I typically use a standard drip coffeemaker to brew my coffee every morning, but when I get a special gift or splurge on a bag of higher quality beans, I try to take a little extra care in brewing it. I enjoyed my cup of coffee and thought about how I should plan a visit to Seattle one day.
A few weeks ago, I found a recipe on Pinterest for Roasted Cherry Parfaits. Cherries are in season and I’ve been looking for an excuse to make these yummy looking parfaits. When we went to a breakfast for dinner potluck, it seemed like the perfect occasion.
I should probably start by saying that this post is not sponsored by Sweet Grass Dairy and I did not receive any products from them for this endorsement. I just really like their cheese and thought I would share some of my favorite ways to serve it.
Pimento cheese. Not normally something I would say I like. Growing up, those sandwiches with the bright yellow/orange filling and the little red bits weirded me out. I also don’t really like mayonnaise. It wasn’t until I (reluctantly) tried the pimento cheese at Sweet Grass Dairy that I fell in love.
The first time I tried this pimento cheese was at a wine and cheese tasting. It was tucked into a deviled egg. I was pretty sure I wouldn’t like it, but I didn’t want to say so until I gave it a try. And I was pleasantly surprised.
The pimento cheese at Sweet Grass Dairy has great texture and flavor. It is creamy, tangy, and slightly spicy with just enough mayo to hold together the delicious Thomasville Tomme cheese and Piquillo peppers. Oh my. This pimento cheese is perfect on crackers, on crusty bread, in a deviled egg, or by itself on a spoon (don’t judge!). More than once, I’ve gone to a potluck with a tub of this cheese and a sleeve of crackers and there is never any leftover at the end of the night.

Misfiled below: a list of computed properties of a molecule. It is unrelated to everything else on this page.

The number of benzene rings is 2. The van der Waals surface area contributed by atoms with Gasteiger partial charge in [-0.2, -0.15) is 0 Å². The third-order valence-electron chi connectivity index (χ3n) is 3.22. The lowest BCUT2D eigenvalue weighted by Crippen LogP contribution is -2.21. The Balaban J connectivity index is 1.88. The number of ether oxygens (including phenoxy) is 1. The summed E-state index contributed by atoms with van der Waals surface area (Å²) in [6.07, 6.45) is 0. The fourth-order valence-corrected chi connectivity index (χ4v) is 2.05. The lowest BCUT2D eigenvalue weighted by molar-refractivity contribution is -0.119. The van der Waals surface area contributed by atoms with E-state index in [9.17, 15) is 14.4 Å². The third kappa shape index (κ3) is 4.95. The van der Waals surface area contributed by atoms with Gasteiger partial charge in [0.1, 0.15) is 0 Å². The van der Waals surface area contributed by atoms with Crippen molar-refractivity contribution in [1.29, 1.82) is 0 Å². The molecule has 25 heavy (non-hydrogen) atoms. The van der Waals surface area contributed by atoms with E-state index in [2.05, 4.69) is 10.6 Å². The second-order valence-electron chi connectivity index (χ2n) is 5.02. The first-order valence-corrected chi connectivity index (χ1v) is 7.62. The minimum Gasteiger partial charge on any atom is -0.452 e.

Our favorite way to eat Sweet Grass Dairy pimento cheese is on bread, open-faced and topped with a pickled green tomato slice. We serve these yummy open-faced sammies alongside a simple salad dressed with olive oil and vinegar.
I highly doubt I would like any pimento cheese other than this one. We try to get up to Thomasville every few weeks and you can be sure whenever we are there, I come home with a tub of this cheese and plans for a simple, delicious dinner.
If you are interested in trying this yummy cheese and don’t like anywhere near Thomasville, you can order it online here: http://sweetgrassdairy.com/products.
Every year for the past few years, we’ve invited over a few of our friends who like cycling to watch the final stage of the Tour de France. This year, folks showed up around 5:00 for snacks and drinks.
The spread included some of our favorite Sweet Grass Dairy cheeses and delicious accompaniments.
Artie hard at work in the kitchen, doing what he does best.
Olives with salami, baby dill pickles, and prosciutto.
Pimento cheese (favorite!!!) with pickled green tomatoes and spicy pickled okra.
Brie cheese with honey and fig jam. A salt block with watermelon, feta, and mint.
Perfect bite of brie with fig jam.
There was also wine and beer (duh). Around 6:30, we had Decent Pizza delivered. We paired the pizza with a big salad that Artie had prepped in advance (romaine lettuce, baby peppers, cherry tomatoes. homemade croutons, and homemade dressing). The plan was to spend our time/energy on appetizers and keep dinner simple. We probably had some desserts, too, but I guess I didn’t get a picture. If I had to guess, I’d say they were cupcakes 🙂 It was a perfectly simple and delicious menu – great for spending time with friends and watching more of Le Tour. I’m looking forward to next year and another Tour de France gathering with good food and good friends!
Alternate title for this post: Red, White, and Blueberry Shortcake
A few weeks ago, we celebrated a life milestone for one of the people in my office. I signed up to bring a dessert. I was looking for something low-maintenance that I could easily transport to work and would capitalize on the delicious fresh berries that are currently in season.